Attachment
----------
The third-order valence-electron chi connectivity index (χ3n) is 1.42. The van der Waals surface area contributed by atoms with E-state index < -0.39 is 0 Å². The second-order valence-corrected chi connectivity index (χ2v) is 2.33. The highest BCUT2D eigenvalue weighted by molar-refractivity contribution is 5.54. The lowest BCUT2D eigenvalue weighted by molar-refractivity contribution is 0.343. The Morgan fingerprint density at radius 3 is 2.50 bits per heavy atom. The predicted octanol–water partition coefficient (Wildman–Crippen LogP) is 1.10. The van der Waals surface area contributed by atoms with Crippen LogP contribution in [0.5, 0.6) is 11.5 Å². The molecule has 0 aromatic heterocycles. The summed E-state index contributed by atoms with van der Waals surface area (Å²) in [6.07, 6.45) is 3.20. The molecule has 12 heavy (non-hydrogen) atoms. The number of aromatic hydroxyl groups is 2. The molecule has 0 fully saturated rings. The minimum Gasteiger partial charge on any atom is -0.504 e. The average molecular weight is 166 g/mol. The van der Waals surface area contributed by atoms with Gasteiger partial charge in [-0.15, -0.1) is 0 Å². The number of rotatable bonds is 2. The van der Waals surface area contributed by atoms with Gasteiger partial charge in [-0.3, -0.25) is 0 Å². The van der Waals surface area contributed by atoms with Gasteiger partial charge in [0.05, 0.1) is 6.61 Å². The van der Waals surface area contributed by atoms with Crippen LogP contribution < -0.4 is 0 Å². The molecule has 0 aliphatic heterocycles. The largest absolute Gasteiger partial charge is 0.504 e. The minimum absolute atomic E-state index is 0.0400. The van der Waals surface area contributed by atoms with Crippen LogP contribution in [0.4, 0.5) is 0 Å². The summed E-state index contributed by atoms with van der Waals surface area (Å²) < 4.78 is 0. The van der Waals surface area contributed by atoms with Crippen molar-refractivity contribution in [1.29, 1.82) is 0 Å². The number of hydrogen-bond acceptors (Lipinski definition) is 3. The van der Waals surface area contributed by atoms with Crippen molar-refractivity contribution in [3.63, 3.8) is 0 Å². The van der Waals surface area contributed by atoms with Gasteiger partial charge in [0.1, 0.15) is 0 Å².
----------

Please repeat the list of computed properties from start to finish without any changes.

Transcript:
The third-order valence-electron chi connectivity index (χ3n) is 1.42. The van der Waals surface area contributed by atoms with E-state index < -0.39 is 0 Å². The second-order valence-corrected chi connectivity index (χ2v) is 2.33. The highest BCUT2D eigenvalue weighted by molar-refractivity contribution is 5.54. The lowest BCUT2D eigenvalue weighted by molar-refractivity contribution is 0.343. The Morgan fingerprint density at radius 3 is 2.50 bits per heavy atom. The predicted octanol–water partition coefficient (Wildman–Crippen LogP) is 1.10. The van der Waals surface area contributed by atoms with Crippen LogP contribution in [0.5, 0.6) is 11.5 Å². The molecule has 0 aromatic heterocycles. The summed E-state index contributed by atoms with van der Waals surface area (Å²) in [6.07, 6.45) is 3.20. The molecule has 12 heavy (non-hydrogen) atoms. The number of aromatic hydroxyl groups is 2. The molecule has 0 fully saturated rings. The minimum Gasteiger partial charge on any atom is -0.504 e. The average molecular weight is 166 g/mol. The van der Waals surface area contributed by atoms with Gasteiger partial charge in [-0.15, -0.1) is 0 Å². The number of rotatable bonds is 2. The van der Waals surface area contributed by atoms with Gasteiger partial charge in [-0.3, -0.25) is 0 Å². The van der Waals surface area contributed by atoms with Gasteiger partial charge in [0.05, 0.1) is 6.61 Å². The van der Waals surface area contributed by atoms with Crippen LogP contribution < -0.4 is 0 Å². The molecule has 0 aliphatic heterocycles. The largest absolute Gasteiger partial charge is 0.504 e. The minimum absolute atomic E-state index is 0.0400. The van der Waals surface area contributed by atoms with Crippen LogP contribution in [0.4, 0.5) is 0 Å². The summed E-state index contributed by atoms with van der Waals surface area (Å²) < 4.78 is 0. The van der Waals surface area contributed by atoms with Crippen molar-refractivity contribution in [1.29, 1.82) is 0 Å². The number of hydrogen-bond acceptors (Lipinski definition) is 3. The van der Waals surface area contributed by atoms with Crippen molar-refractivity contribution in [3.63, 3.8) is 0 Å². The van der Waals surface area contributed by atoms with Gasteiger partial charge in [0.1, 0.15) is 0 Å².